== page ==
Raising the voices of developing and transitional countries---

  • Balanced and equitable participation is an undeniable end in itself and a means to effective governance, not a detriment

  • Identify and attenuate international institutional/procedural barriers where possible

  • Build nations’ organizational, analytical, human capacities through partnerships

5 improving transparency accountability
5. Improving Transparency & Accountability Lessons Learned

  • Reform Governance Mechanisms

    • Cope with unintended consequences, e.g. dispersion

  • Overcome Knowledge Gaps to Take Advantage

    • Under-supply by academia, think tanks, NGOs, etc.

    • Fragmentation by issue-area, lack of cross-sectoral learning, so blind men & the elephant

    • Need to build independent capabilities for substantial, accessible public interest analysis

6 getting keeping powerful actors on board
6. Getting/Keeping Powerful Actors On-Board Lessons Learned

  • Experience demonstrates that effective global governance is impossible if the most powerful governments and corporations refuse to play

  • Examples: U.S. and corporate defections from the traditional telecom regime, EU privacy, etc.

  • When dissatisfied with “old paradigm” or “bureaucratic” approaches, powerful actors have withheld compliance and/or moved the real action to exclusionary groupings

  • So how to co-opt without being co-opted?

Enhancing the role of civil society organizations in ict global governance
Enhancing the Role of Civil Society Organizations in ICT Global Governance

The Past as Prologue

The Current Scene

Capacity Building: What Are the Priorities, How Best to Pursue Them?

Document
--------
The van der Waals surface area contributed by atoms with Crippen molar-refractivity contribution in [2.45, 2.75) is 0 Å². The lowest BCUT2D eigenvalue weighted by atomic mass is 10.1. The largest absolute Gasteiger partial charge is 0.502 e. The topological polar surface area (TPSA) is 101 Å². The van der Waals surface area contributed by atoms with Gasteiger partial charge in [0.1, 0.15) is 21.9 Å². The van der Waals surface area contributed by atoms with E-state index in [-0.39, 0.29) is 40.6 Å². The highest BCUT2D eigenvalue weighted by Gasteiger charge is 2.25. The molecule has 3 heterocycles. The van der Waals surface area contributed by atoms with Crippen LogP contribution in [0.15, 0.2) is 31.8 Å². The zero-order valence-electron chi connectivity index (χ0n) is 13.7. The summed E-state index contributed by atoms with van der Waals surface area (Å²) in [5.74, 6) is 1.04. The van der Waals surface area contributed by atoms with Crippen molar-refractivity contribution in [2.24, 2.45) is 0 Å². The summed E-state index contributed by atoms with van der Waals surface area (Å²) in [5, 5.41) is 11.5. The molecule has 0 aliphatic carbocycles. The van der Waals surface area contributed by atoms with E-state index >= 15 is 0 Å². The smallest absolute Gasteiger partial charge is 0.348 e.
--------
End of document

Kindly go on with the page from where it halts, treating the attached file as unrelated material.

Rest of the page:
1 the past as prologue
1. The Past as Prologue Global Governance

Historically: Unlike some global issue-areas, CSOs little participation or influence in ICT.

Few exceptions: Amateurs and the radio regime, the aborted New World Information and Communication Order process in UNESCO, etc.

Different story at the national level; ex: telecom and media policy in the USA

The current scene
The Current Scene Global Governance

What’s Changed: The Internet and globalization broadened the menu of issues, raised the stakes, and provided new tools for activism

Growing links with CSOs in other fields

Inside Players: ICANN Noncommercial Users Constituency vs. looser consultations, e.g. OECD e-commerce, privacy, current WIPO efforts

Outside Players: Anti-WTO groups

World Summit on the Information Society: an important opportunity for organizational development and coalition building

3 capacity building what are the priorities how best to pursue them
3. Capacity Building: What Are the Priorities, How Best to Pursue Them?

Beyond the obvious, e.g. Money and Staff---

  • Information: Monitoring, analysis, tool kits, tactical best practices from both the sites of international institutions and national/regional, generic and customized to local conditions

  • Knowledge: Training and hands-on experience

  • Networks: links and partnerships with other CSOs

  • Friendlies: Links with key policy insiders

  • What Else? What Specifically Would be Most Useful to You?

4 conclusion
4. Conclusion Pursue Them?

  • Little coherent debate to date on these issues; WSIS quite obviously is not enough

  • Governments, IGOs, CSOs, businesses, think tanks all have roles to play; lessons of DOT Force

  • Special attention needed to the interests and views of non-dominant actors that have been marginalized in the digital “Washington Consensus”

  • The substantive objectives and institutional architecture of global governance should reflect the full diversity of interests, ideas, and activities involved in a globalized NetWorld Order